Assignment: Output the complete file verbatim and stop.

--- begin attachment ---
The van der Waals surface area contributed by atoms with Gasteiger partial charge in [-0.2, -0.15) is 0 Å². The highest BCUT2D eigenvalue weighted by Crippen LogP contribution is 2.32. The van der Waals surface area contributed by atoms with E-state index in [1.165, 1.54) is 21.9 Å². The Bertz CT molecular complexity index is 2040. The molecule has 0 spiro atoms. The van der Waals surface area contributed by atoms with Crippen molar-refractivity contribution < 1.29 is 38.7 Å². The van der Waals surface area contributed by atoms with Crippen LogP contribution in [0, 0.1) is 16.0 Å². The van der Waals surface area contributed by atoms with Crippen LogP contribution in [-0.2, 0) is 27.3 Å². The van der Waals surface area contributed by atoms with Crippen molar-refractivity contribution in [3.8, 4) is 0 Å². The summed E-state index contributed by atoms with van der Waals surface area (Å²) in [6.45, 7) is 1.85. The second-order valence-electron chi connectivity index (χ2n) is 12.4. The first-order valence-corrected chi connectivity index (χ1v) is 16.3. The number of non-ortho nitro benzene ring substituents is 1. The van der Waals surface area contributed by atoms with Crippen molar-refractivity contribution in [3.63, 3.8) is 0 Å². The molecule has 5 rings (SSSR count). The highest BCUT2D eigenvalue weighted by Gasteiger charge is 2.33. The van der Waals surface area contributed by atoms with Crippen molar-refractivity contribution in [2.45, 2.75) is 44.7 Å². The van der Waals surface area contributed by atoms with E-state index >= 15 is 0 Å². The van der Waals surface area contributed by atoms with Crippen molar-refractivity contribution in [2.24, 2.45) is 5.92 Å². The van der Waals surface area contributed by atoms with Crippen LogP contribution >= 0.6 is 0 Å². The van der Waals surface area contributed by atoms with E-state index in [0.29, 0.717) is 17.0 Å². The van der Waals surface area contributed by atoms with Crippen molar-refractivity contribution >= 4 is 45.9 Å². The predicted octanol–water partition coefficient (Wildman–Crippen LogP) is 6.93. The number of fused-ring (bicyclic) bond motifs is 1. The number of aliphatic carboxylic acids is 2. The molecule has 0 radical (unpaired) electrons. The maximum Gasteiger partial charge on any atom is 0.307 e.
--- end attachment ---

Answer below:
The van der Waals surface area contributed by atoms with Gasteiger partial charge in [-0.2, -0.15) is 0 Å². The highest BCUT2D eigenvalue weighted by Crippen LogP contribution is 2.32. The van der Waals surface area contributed by atoms with E-state index in [1.165, 1.54) is 21.9 Å². The Bertz CT molecular complexity index is 2040. The molecule has 0 spiro atoms. The van der Waals surface area contributed by atoms with Crippen molar-refractivity contribution < 1.29 is 38.7 Å². The van der Waals surface area contributed by atoms with Crippen LogP contribution in [0, 0.1) is 16.0 Å². The van der Waals surface area contributed by atoms with Crippen LogP contribution in [-0.2, 0) is 27.3 Å². The van der Waals surface area contributed by atoms with Crippen molar-refractivity contribution in [3.8, 4) is 0 Å². The summed E-state index contributed by atoms with van der Waals surface area (Å²) in [6.45, 7) is 1.85. The second-order valence-electron chi connectivity index (χ2n) is 12.4. The first-order valence-corrected chi connectivity index (χ1v) is 16.3. The number of non-ortho nitro benzene ring substituents is 1. The van der Waals surface area contributed by atoms with Crippen molar-refractivity contribution in [3.63, 3.8) is 0 Å². The molecule has 5 rings (SSSR count). The highest BCUT2D eigenvalue weighted by Gasteiger charge is 2.33. The van der Waals surface area contributed by atoms with Crippen molar-refractivity contribution in [2.45, 2.75) is 44.7 Å². The van der Waals surface area contributed by atoms with E-state index >= 15 is 0 Å². The van der Waals surface area contributed by atoms with Crippen molar-refractivity contribution in [2.24, 2.45) is 5.92 Å². The van der Waals surface area contributed by atoms with Crippen LogP contribution >= 0.6 is 0 Å². The van der Waals surface area contributed by atoms with E-state index in [0.29, 0.717) is 17.0 Å². The van der Waals surface area contributed by atoms with Crippen molar-refractivity contribution >= 4 is 45.9 Å². The predicted octanol–water partition coefficient (Wildman–Crippen LogP) is 6.93. The number of fused-ring (bicyclic) bond motifs is 1. The number of aliphatic carboxylic acids is 2. The molecule has 0 radical (unpaired) electrons. The maximum Gasteiger partial charge on any atom is 0.307 e.